I wrote this once, in a previous post, but… I really do stand by the statement…
All those “always” or “never” things writing bloggers like to call “rules” are really more what we call “guidelines,” and should not be adhered to as the laws of writing. Every tool has it’s place in your prose. The trick is knowing when, where, and how to use them, just like in the wood shop.
Here’s what I’m talking about. I see it all over the internet. Don’t use adverbs. Don’t use dialogue tags. Don’t this. Don’t that. Always these, always those. But never, ever… Seriously? They teach this to you in school when they teach you how to take a multiple choice question. The first thing they say is that any statement that says “always” or “never” is going to be false, or is not the right answer.
This applies to pretty much everywhere else in life too. As soon as you say “always” or “never” someone will jump in with a plethora of examples to the contrary. As I mentioned, they’re really more like guidelines than rock-solid rules. My favorite (and the one I most vehemently despise) is the “don’t use adverbs”/”adverbs are the devil” rule.
No. They’re not. Do you really have any idea what-so-ever how many times you’ll use an adverb in a day? Probably a lot more than you think. Let’s take a quick look at words that are adverbs. I remember being taught that adverbs end with ‘ly.’ Well sure. But not all of them do. And not all words that end in ‘ly’ are adverbs either. This is just a sampling of the adverbs that are most commonly used. (Or at least that’s the claim anyway.)
But here’s the thing. When I’m writing, and I say that “he said quietly” what does that mean? It means he said something in a voice that is above a whisper, but below normal speaking volume. It gets the point across without turning the entire sentence into purple, or redundant prose. If you’re new eough to writing to not know what “purple prose” is, it means flowery, excessive, overly-descriptive prose. You know… that section that just keeps going on and on and on and on… well you get the picture. If I’ve just had dialogue with a lot of action beats instead of dialogue tags, then it’s time to break up the sameness and use a different tool for a different effect. Maybe my characters were arguing about something, in each others’ faces, screaming at each other mad when all of a sudden…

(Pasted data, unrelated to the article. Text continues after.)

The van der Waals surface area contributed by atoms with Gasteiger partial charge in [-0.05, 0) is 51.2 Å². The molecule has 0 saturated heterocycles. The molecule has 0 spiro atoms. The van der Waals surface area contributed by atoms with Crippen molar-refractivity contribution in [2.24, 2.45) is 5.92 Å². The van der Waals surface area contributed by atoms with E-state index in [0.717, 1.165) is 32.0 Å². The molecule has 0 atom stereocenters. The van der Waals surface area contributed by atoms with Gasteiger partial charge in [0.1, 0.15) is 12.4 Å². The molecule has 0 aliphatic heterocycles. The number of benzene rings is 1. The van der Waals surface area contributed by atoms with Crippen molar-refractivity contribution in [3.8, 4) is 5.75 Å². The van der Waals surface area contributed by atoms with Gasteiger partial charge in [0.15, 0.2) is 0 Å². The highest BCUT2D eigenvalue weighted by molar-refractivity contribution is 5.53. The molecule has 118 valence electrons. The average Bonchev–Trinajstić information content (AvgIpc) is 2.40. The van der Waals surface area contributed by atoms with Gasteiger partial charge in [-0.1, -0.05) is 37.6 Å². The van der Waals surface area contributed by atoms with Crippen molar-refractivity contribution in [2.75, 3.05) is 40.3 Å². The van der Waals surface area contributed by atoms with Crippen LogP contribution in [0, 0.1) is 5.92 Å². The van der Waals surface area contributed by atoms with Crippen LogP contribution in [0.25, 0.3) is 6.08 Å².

He shoved his hands in his pockets and sighed. “Because you matter to me,” he said quietly, his eyes soft and sincere.
When my character “said quietly,” it’s because s/he didn’t say it in a normal voice, and also didn’t whisper it. Sure, there are other ways to say it. That’s the beauty of language. But adverbs are a part of our language, a tool of our trade. And just like a hand saw in a wood-working shop, there’s always a right time and place and way to use the tool. You know that saying, “variety is the spice of life”? Well… it applies to literature too.
I might not be a famous author, so you can take all this with a grain of salt, but don’t stifle your writing by adhering rigidly to these rules. Embrace those adverbs – especially in your earlier drafts. You can cut back on them in editing mode, finding new ways to say what you really wanted to say in the first place. It’s the same with every other tool. Use them. The trick (and I’m still learning this too!) is learning when, where, and how to use each one effectively, and with the most impact. The best advice I’ve ever gotten is to read a lot, and with a critical eye to when, where, and how the tools are used.
It’s also good to be a part of an online writing community. Personally, I’m a member of Scribophile, which is a critiquing site. Everyone there is learning – just like I am, just like you are. It’s a site where you can workshop your works in “chapters” and have them critiqued and commented on. I’ve learned so much more since becoming an active member of the community than I could have just by reading up on all the writing style guides and rule guides and other writing-related paraphernalia out there.
However you write, whatever you write, your style and your voice are your own. Stay true to the story you set out to tell and use all of the tools in your tool box to complete the project. I promise that tool you were afraid of (drill press anyone? No? That’s just me?) might just end up saving the day.
(PS: I was going to say something brilliant and profound about something else mildly related here, but alas, it has slipped my mind, so you’re stuck with this snarky aside instead.)